Hitchhiker’s guide to Minecraft with ray tracing on Windows 10

Everything you need to know about blocky ray tracing!

A few days ago, we launched Minecraft with ray tracing on Windows 10 in partnership with NVIDIA. Wonderful! This new feature adds both shiny and snazzy things, such as emissive pixels and textures, global illumination, and physically based rendering. You can try all these features in one of the many free packs in the Minecraft Marketplace. Woohoo! Is that amazing? Weeeell… I think?

Technical jargon can be a hassle, especially for someone (me) who struggles with manuals and assembly instructions. Just last week I tried to set up my toaster so I could binge watch How we Make Minecraft. I was quite surprised to discover that the toaster didn’t even give me the option to connect to my wifi, which I already expertly installed in my shower. Now, that’s just a toaster – imagine what would happen if I got my hands on Minecraft with ray tracing on Windows 10. We would all be playing in black and white in no time!

Thankfully, we have Clayton Vaught, Lead Tech Director and personal lifesaver of disoriented Minecraft.net writers. Not only does he know a thing or two about Minecraft tech – he is also an expert in the field of Minecraft with ray tracing-ology. For this reason, we’ve invited him to our little corner of the internet to shed some light on all the technical details and answer any questions you might have about Minecraft’s new ray tracing features.

So what lighting and graphical capabilities does ray tracing provide in Minecraft?

Clayton: From subtle touches like soft-edged shadows, to “god rays” piercing through fog and water, ray tracing elevates lighting to behave as it does in real life. This is done in real time, by simulating realistic light rays moving through the environment. 

Once a ray intersects and “hits” something, we then bounce the ray back into the world, exactly as light does in reality. This technique is commonly referred to as “path tracing”. You can see this in real time by simply diving underwater in your world. Additionally, the ray tracing update brings support for “physically based rendering” to really bring the effect to life.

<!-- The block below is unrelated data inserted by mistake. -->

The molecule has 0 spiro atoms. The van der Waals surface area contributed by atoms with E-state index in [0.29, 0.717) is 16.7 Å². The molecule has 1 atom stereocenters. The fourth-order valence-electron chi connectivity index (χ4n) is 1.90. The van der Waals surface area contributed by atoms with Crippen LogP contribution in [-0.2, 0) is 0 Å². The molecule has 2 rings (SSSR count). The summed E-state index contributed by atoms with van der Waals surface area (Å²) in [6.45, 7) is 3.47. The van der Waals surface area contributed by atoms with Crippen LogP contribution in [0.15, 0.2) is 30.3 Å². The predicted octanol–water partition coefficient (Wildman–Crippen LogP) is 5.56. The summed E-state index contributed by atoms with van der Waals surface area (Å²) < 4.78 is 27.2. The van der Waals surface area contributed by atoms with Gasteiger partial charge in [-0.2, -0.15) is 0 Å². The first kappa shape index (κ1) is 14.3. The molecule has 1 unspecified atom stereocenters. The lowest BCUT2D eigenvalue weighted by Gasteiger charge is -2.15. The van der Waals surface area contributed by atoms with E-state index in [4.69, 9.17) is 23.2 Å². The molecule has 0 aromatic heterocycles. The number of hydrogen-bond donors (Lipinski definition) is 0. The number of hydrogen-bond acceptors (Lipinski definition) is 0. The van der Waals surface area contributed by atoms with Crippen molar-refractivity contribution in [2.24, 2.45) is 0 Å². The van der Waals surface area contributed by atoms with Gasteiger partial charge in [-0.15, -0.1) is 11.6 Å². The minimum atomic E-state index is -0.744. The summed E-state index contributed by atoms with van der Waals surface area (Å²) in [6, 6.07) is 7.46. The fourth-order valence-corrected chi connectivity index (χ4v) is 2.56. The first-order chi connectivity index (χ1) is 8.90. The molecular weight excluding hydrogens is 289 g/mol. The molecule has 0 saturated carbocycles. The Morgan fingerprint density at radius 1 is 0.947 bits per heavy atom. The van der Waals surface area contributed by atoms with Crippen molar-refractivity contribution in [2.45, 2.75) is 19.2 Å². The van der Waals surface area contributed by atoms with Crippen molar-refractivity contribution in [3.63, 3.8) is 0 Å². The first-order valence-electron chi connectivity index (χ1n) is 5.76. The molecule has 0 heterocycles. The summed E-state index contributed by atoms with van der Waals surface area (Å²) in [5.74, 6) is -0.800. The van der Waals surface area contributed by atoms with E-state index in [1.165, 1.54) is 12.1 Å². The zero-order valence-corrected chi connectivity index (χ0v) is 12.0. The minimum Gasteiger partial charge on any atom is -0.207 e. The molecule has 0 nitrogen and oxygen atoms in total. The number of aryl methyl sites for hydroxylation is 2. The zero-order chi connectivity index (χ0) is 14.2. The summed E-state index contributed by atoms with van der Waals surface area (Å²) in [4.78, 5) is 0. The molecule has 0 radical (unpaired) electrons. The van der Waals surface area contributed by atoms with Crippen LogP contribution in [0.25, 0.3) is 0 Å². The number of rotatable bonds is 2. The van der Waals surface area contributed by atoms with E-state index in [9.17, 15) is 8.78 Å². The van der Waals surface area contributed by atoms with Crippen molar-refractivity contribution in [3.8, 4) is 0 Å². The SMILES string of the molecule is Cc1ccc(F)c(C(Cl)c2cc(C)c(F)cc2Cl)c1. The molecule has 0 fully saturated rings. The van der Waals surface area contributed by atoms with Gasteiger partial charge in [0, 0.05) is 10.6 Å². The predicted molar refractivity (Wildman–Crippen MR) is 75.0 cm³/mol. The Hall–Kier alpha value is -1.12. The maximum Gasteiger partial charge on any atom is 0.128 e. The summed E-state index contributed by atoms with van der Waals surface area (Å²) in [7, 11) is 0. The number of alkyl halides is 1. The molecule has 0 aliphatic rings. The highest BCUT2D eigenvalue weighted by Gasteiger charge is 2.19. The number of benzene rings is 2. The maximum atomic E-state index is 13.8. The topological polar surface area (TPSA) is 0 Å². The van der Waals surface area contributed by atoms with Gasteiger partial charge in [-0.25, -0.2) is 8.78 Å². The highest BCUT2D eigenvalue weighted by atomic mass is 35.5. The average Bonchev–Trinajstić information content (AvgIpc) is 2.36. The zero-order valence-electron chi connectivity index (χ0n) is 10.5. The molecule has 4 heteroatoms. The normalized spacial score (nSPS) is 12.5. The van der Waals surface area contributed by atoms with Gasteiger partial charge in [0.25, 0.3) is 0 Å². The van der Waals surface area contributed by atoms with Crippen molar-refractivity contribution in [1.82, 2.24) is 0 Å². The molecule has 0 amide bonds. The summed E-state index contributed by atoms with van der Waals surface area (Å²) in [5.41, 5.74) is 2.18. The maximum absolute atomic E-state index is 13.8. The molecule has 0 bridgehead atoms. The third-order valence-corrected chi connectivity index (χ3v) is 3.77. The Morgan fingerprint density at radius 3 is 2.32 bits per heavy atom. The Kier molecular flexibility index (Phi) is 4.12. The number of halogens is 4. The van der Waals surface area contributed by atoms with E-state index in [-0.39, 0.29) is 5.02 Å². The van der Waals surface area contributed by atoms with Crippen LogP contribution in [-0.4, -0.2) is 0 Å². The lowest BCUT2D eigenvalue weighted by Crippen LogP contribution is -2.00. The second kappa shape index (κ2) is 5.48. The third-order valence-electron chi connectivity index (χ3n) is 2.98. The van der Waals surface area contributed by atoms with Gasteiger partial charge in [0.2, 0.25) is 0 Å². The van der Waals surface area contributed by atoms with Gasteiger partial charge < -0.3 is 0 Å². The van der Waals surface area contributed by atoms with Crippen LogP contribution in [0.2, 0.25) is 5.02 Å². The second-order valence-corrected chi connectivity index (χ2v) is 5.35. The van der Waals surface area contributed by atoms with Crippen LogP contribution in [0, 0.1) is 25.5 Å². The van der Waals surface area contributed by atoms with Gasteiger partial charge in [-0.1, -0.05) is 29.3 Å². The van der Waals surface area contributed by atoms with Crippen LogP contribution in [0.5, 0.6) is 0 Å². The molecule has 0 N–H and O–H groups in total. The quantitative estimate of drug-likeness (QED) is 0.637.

What is physically based rendering and what does it mean for Minecraft?

Clayton: Physically based rendering is a rendering approach that allows for more nuanced behavior of light in the ray tracing, and more importantly, expands what you’re able to do with blocks. Using additional textures, blocks are able to exhibit additional properties, such as how reflective or rough the surface is. This type of rendering also provides the ability for creators to specify normal maps, and height maps, which help tune the behavior of light and provide depth to the surface of blocks in the environment.

What is global illumination and what does it mean for Minecraft?

Clayton: Global Illumination, or in this case, “Indirect Illumination”, is one of those improved light behaviors that come with ray tracing. As we simulate the behavior of light bouncing from its initial source, often those bounces will go around corners, through glass, or bounce off a mirrored surface. These bounce rays then go on to light up areas of the world that were not directly in the path of the initial light source, indirectly illuminating those dark areas. You can see this in your house, with any lamp and a doorway. Turn on the lamp and open the door, You’ll notice the area behind the door isn’t perfectly black, this is due to light bouncing off the walls and other surroundings and lighting the area behind the door.

Does ray tracing impact gameplay or mob behavior?                    

Clayton: It does not. While the lighting has changed visibly, the behavior of mobs is still based on the original light radius values.

How is this different from what Java modders have been doing?               

Clayton: It’s similar in many ways. Like several of the ray tracing mods available for Java, we have implemented a full path tracer. These both simulate light moving through the world in a very similar way, mathematically. We have made use of DirectX 12 Ultimate, and the hardware capabilities of ray tracing-equipped GPUs to accelerate the simulation of these rays.

Does that mean anyone can make use of the ray tracing enhancements?

Clayton: Yes, if you have a graphics card with ray tracing capable hardware, such as the NVIDIA RTX 2000 Series and newer, or the AMD Radeon 6800 XT.

What were some of the challenges to bringing this experience to Minecraft?

Clayton: Technically, it was a big challenge since we hadn’t done anything like this inside of Minecraft before, and it also brought with it a new rendering engine, Render Dragon, and a new OpenXR based VR experience for our players. That’s a lot of big new tech coming into a single release, all while ensuring we don’t break the fundamental feel of Minecraft.

For anyone who doesn’t know: what is “Render Dragon”?

Clayton: Render Dragon is our new optimized rendering engine. We’ve been using Render Dragon for a while now on Xbox and PlayStation consoles, but now we’re bringing it to all PC players as well. Render Dragon is the foundation that we needed to keep improving performance, and providing new things to our players and creators.             

Where do you see the Render Dragon going from here?

Clayton: We want to keep bringing more features to Render Dragon. While I can’t say exactly what those are just yet, we have a lot of ideas right now for what we’d like to bring to it in the coming months and years.

Thanks for your time, Clayton! To learn more about the features included and how you can experience it, visit minecraft.net/updates/ray-tracing.

Now, let’s see if I can plug this ray tracing business into my washing machine...

Per Landin
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Per Landin
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